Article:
Will Cowboys coach Mike McCarthy fix Dak Prescott's interception woes?

FRISCO, Texas --Dak Prescott threw his last meaningful pass more than 200 days ago in the Dallas Cowboys’ divisional round loss to the San Francisco 49ers.

In the seven months since, Prescott’s 15 interceptions in 12 regular-season games in 2022 -- and two more in the playoffs -- have been a constant topic of conversation. It doesn’t seem to matter that in his first six seasons, Prescott never had more than 13 interceptions or an interception percentage above 2.7%.

It doesn’t matter that he threw 23 touchdown passes in those 12 games or that he won eight of his 12 starts, with two losses coming in overtime, including one off a dropped pass that was returned for the winning touchdown by the Jacksonville Jaguars.

Prescott knows the drill.

“We are a talking point,” Prescott said in mid-July during a break at his youth football camp. “As you find something to talk about, that’s the first thing to go to. As I’ve said before, I know who I am.”

And Prescott, who missed five games last season with a broken thumb, also knows 2023 is important. He is entering his eighth season as the Cowboys’ starting quarterback. Less than a week into training camp, he turns 30. He has two more years left on his contract, and while there has been talk of a possible extension, there haven’t been any in-depth negotiations as of yet between the sides.

There is urgency.

“I mean 1,000%, and not only just injuries, understanding what I’ve been through throughout my career,” Prescott said. “[It’s] understanding the time. You don’t have forever to play this game.”

Prescott will work in a new scheme for the first time in his career under coach Mike McCarthy and offensive coordinator Brian Schottenheimer. It will have some similarities to the offense coordinators Scott Linehan and Kellen Moore employed from 2016 to 2022 combined with McCarthy's West Coast background. Prescott and the quarterbacks have coined "Texas Coast" to describe the blended offenses.

“He certainly doesn’t need to be fixed,” Schottenheimer said of Prescott. “There’s no question about that. The guy is a great player. ... I mean, he’s going to go out there and he’s going to compete -- ‘I can make that throw.’ He’s just got to understand situations of the game and down and distance, and all that stuff, and clean up some of the decisions that he knows last year he kind of missed."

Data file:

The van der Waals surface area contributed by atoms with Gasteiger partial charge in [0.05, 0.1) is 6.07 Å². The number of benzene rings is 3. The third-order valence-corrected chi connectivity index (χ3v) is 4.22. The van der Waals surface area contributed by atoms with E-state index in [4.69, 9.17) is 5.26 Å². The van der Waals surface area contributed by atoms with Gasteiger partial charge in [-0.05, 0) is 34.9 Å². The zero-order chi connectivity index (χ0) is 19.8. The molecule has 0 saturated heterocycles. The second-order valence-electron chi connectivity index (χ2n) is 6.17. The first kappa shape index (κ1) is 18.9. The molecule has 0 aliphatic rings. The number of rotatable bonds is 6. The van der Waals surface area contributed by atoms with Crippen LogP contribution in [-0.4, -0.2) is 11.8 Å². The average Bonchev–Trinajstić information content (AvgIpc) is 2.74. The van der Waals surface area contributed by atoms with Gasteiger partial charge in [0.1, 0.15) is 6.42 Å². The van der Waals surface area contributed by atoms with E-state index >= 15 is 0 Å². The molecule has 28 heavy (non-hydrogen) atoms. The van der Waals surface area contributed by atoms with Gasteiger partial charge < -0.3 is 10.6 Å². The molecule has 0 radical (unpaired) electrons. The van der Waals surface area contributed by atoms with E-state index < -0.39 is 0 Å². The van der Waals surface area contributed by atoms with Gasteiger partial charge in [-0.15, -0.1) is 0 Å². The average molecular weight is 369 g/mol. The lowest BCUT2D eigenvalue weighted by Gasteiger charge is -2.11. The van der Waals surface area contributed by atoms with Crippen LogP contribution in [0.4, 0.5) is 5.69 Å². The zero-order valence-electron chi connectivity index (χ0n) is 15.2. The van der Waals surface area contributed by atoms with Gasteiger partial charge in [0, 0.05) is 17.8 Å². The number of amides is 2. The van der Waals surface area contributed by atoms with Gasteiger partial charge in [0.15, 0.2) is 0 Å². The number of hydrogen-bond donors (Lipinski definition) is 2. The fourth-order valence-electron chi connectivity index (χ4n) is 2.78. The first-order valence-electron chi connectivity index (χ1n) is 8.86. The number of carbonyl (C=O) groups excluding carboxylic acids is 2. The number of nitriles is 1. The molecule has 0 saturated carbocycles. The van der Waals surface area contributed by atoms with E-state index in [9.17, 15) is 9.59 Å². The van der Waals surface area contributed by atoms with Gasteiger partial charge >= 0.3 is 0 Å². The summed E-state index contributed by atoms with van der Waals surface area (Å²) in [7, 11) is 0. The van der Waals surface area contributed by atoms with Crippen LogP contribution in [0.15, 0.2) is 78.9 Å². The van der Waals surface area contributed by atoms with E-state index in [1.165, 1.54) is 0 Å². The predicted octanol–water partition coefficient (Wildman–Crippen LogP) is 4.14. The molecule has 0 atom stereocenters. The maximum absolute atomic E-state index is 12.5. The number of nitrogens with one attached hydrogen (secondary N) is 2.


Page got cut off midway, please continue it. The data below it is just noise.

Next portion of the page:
This isn't the first time Schottenheimer has had to work on decision-making with a quarterback.

"One of my early experiences as a coordinator was with the Jets, 2008, and I was coaching Brett Favre. You guys have seen Brett play. He would force a ball into traffic. There would be like three guys there waiting for it, and one of the three was going to catch it. He’d come over and I’d be, ‘Dude, what are you doing?’ And he would go, ‘Yeah, yeah, yeah, my bad.’ I’d be, ‘All right. We’re good.’ I’d get up to leave and he’d go, ‘Hey Schotty, I can make that throw, though. I can make that throw.’ I was like, ‘Dude, that’s not the point. Yeah, you can. You can make that throw sometimes.’

“So it’s a little bit that competitive spirit. These guys, they all have that. Again, Dak loves some of the things we’re doing from training the footwork and the timing and some of the rhythm things, tying the routes to his feet. We expect him to have a huge year.”

McCarthy’s first season as head coach of the Green Bay Packers came after Favre led the NFL in interceptions with 29 in 2005. In 2006, Favre had 18 interceptions despite six more pass attempts. From 2008 to 2018, Aaron Rodgers had more than 10 interceptions in a season twice. He had the lowest interception percentage in the NFL four times.

“People don’t throw that many interceptions in today’s game,” Hall of Fame quarterback Troy Aikman said. “[If] you throw double digits, it’s alarming.